CAMP FOSTER, OKINAWA, Japan -- The Camp Foster Youth Center hosted a “fun day” of arts and crafts, basketball, ping pong and various interactive video games for children from Oshima Island Jan. 12 as part of the second annual youth cultural exchange program.
The program was created following the devastating earthquake and tsunami that occurred in mainland Japan March 2011 to give children from Oshima a stress-free environment to relax in during the summer, while their home communities recovered from the aftermath. This year’s visit focused on the Japanese and American children sharing their diverse cultures and learning from each other.
“I hope this experience will broaden their horizons and show them that we care about them,” said Robert D. Eldridge, the deputy assistant chief of staff for G-7, government and external affairs, Marine Corps Installations Pacific. “Both Maj. Gen. Peter J. Talleri and Lt. Gen. Kenneth J. Glueck Jr. are extremely supportive of this program, and I am happy to work with leaders that are so open to ideas such as this.”
Talleri is the commanding general of MCIPAC, and Glueck is the commanding general of III Marine Expeditionary Force.
Events like this demonstrate the core values of Marines and show they care, according to Eldridge.
“The Marine Corps community embraces this relationship,” said Eldridge. “This really shows how the Marines demonstrate honor, courage and commitment in all that they do. Many people are familiar with the saying ‘no greater friend, no worst enemy’ and this really shows that there is‘no greater friend’ – it shows what the Marines do best.”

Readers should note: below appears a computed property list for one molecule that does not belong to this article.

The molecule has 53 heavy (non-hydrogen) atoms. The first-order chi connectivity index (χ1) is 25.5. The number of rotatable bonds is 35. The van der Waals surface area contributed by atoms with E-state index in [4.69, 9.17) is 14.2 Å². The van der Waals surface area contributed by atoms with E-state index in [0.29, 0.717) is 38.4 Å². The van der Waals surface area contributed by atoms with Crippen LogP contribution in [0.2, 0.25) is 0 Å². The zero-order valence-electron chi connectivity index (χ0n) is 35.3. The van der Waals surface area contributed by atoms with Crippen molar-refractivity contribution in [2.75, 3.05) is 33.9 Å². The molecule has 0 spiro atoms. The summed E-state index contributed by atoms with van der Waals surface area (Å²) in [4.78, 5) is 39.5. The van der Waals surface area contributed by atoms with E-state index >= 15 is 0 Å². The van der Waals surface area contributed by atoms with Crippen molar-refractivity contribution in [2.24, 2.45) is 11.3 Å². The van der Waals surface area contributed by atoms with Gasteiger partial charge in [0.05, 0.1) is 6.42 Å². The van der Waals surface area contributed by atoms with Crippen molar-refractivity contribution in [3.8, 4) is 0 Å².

All aspects of the Marine community participated in the program, with Marines and family members hosting the children in their homes.
"I think this is a great opportunity for us to show our host nation that we appreciate being guests here," said Master Sgt. Ricardo Clayton, the air traffic control staff noncommissioned officer-in-charge with Headquarters and Headquarters Squadron, Marine Corps Air Station Futenma. "I think this is a great program and shows that we care about the community."
The host families hope the children leave with lifelong memories, according to Maria Clayton, a volunteer host family member.
“I hope that (the child staying with us) has fun and takes away good memories from his time with our family,” said Clayton. “We appreciate the opportunity to share our culture with the children. I’m happy to take part in this program and to learn from them as much as they learn from us.”
The volunteer host families showed the children a good time during their stay, according to Mizuki Oyama, a 12-year-old 6th-grade student from Oshima.
“It is fun being here,” said Oyama. “The families we are staying with are kind to us. The part of the trip I enjoyed the most was visiting the aquarium.”
The children of the host families are also enjoying learning about Japanese culture. “It is difficult sometimes to communicate, but it isn’t hard to find things to do that we both like,” said Elonzo Higginson, a 12-year-old volunteer host family member. “Yesterday, we played basketball and video games and today we are spending more time together.”
During the program, the children of Oshima participated in more group activities such as a Sunday brunch and a half-day of school together with their American hosts. Individual activities for the Japanese children have been coordinated by their host families, including visiting the circus and Okinawa Churaumi Aquarium.
The children of Oshima will return home Jan. 14.